Procurement Management – What Does Procurement Mean?

Procurement management is a concept that is familiar to just about anyone who has worked in the business environment. Practically every business has to look outside itself at some point for goods or services that are required to continue operating. Some business have ongoing purchasing requirements that make up a large part of their daily operations, while others only need to procure specific items on a periodic basis. However, when a project is being conducted, the need for procurement management and managing supplier relationships is very often a major element of the overall process.

Procurement management is the process of ensure that everything required from outside the organization is in place when it is needed so the project can proceed successfully. Failing to plan the procurement schedule or process is one of the most-costly mistakes that can be made because the entire project can be brought to a halt if products or materials aren’t available when needed. Successful projects required detailed scheduling and excellent timing to maximize efficiency. The project manager will need to oversee the procurement planning process to ensure that a purchasing failure isn’t responsible for harming the project as a whole.

Procurement Management

Prior to beginning a project, there should be a careful analysis of what items will need to be purchased from outside the organization to allow the project to reach a successful conclusion. As long as there is a detailed plan in place for the project itself, the procurement planning should be a relatively simple endeavor. After all, it won’t take long to determine what is available from within the company and what will need to be brought in from the outside.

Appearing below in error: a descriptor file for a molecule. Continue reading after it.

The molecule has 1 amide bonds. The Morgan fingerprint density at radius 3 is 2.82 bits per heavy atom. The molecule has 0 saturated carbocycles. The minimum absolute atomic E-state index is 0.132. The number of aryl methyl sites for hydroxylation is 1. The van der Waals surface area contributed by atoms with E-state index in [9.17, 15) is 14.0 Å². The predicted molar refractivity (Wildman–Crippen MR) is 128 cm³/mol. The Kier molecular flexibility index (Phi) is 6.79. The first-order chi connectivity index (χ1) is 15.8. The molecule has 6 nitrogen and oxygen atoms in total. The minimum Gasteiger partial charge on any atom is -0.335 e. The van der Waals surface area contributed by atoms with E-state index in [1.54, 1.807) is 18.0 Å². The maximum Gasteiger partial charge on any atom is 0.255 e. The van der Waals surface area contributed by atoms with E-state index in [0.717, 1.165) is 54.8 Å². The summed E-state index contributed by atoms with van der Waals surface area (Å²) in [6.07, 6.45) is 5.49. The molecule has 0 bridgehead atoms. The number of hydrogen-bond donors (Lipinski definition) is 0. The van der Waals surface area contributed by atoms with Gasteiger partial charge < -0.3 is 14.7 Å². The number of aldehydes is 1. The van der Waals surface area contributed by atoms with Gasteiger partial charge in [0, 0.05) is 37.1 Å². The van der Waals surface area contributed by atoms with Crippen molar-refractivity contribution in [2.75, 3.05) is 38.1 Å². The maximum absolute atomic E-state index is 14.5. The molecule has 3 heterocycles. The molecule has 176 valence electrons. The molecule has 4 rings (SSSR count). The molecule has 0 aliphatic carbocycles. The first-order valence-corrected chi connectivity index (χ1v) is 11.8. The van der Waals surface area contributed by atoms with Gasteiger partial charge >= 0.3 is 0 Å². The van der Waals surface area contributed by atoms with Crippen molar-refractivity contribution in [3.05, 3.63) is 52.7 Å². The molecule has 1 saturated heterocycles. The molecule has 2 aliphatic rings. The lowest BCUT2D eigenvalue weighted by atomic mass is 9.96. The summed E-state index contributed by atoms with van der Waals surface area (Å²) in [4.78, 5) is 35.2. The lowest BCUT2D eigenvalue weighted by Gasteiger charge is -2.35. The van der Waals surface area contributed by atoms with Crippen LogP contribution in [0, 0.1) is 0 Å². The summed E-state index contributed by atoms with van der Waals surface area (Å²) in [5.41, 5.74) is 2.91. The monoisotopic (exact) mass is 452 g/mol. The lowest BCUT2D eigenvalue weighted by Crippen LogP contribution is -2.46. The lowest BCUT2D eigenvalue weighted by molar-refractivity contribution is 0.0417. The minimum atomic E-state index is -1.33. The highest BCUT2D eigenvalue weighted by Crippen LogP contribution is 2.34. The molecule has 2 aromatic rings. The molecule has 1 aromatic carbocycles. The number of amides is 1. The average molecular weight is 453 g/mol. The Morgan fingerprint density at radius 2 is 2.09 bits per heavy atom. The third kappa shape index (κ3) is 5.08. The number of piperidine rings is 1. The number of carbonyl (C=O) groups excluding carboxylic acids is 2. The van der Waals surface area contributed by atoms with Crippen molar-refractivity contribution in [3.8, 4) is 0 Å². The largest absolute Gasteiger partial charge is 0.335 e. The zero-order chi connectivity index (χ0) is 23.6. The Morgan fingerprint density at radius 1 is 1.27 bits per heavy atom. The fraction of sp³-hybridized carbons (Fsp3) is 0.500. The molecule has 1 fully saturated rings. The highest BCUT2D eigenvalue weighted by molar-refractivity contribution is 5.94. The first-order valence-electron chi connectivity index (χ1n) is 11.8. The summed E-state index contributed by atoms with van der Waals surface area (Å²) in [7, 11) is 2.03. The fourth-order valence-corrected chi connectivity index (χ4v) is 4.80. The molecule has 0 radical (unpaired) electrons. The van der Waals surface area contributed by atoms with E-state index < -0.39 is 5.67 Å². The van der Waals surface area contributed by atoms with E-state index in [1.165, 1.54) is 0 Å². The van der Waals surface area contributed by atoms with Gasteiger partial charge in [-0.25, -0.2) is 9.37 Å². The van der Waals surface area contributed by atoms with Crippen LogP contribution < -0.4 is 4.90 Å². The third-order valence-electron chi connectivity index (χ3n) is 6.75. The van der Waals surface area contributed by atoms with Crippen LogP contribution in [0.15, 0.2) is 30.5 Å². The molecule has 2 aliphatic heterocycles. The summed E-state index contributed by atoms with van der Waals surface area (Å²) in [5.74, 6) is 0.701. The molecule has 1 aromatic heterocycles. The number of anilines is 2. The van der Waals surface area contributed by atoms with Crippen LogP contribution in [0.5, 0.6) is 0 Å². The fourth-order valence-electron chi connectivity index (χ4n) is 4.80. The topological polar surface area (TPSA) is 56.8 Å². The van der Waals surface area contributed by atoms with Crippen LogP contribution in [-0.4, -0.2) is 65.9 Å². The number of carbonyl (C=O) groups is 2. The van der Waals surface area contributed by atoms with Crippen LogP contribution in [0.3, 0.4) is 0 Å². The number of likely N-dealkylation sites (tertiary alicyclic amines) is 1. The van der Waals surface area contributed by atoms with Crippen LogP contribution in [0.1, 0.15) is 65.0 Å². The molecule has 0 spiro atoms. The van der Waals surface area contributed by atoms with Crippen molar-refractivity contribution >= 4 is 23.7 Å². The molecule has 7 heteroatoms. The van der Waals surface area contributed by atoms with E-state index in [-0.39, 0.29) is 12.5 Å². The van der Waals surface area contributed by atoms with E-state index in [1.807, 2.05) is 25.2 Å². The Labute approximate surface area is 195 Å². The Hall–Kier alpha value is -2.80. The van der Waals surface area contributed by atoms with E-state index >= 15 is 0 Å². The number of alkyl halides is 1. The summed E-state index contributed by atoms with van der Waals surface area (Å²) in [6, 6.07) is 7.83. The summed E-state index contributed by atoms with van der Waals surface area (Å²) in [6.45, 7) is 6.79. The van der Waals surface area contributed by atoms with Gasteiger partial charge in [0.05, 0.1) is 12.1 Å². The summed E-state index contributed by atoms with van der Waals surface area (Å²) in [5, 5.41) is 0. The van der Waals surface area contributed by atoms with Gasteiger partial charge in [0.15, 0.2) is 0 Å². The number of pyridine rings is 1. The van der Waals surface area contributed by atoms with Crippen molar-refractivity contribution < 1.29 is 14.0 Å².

Procurement is often thought of in terms of raw materials, but it can actually cover a wide range of items that could be used to complete a project. Even services that will be needed as part of the work would be included under the umbrella of procurement.

Knowing what is going to be needed, and when it will be needed, it a crucial first step toward getting this part of procurement management done correctly.

Pricing and Receiving Bids

Obviously it is important to know how much the goods or services are going to cost the organization as part of the project. In the case of projects where there is a heavy purchasing requirement, the cost of these items could make up a majority of the overall project budget. Naturally, it will be a goal to minimize the total costs while still getting exactly what is needed.

Frequently companies will use a bidding process to make sure a competitive and fair price is received. Once it is known what will be needed, you can ‘bid out’ the order to several different suppliers and compare their prices and terms. In addition to looking for the lowest price, it is also important that the supplier is able to meet your schedule for the project. If you need more product than they can supply by a given date, for example, it won’t matter what the price is – that supplier won’t work for your needs.

After the bidding process is given enough time to transpire, all of the eligible bids can be reviewed and considered carefully. Choosing bids is an important step because you are essentially making these suppliers part of your overall project team. If they were to let you down at some stage along the way, it would be no different than having a failing from within your organization. You are not only buying product from a supplier, but you are bringing them into your process in a way – so researching the supplier and making sure they can be trusted with that responsibility is also important.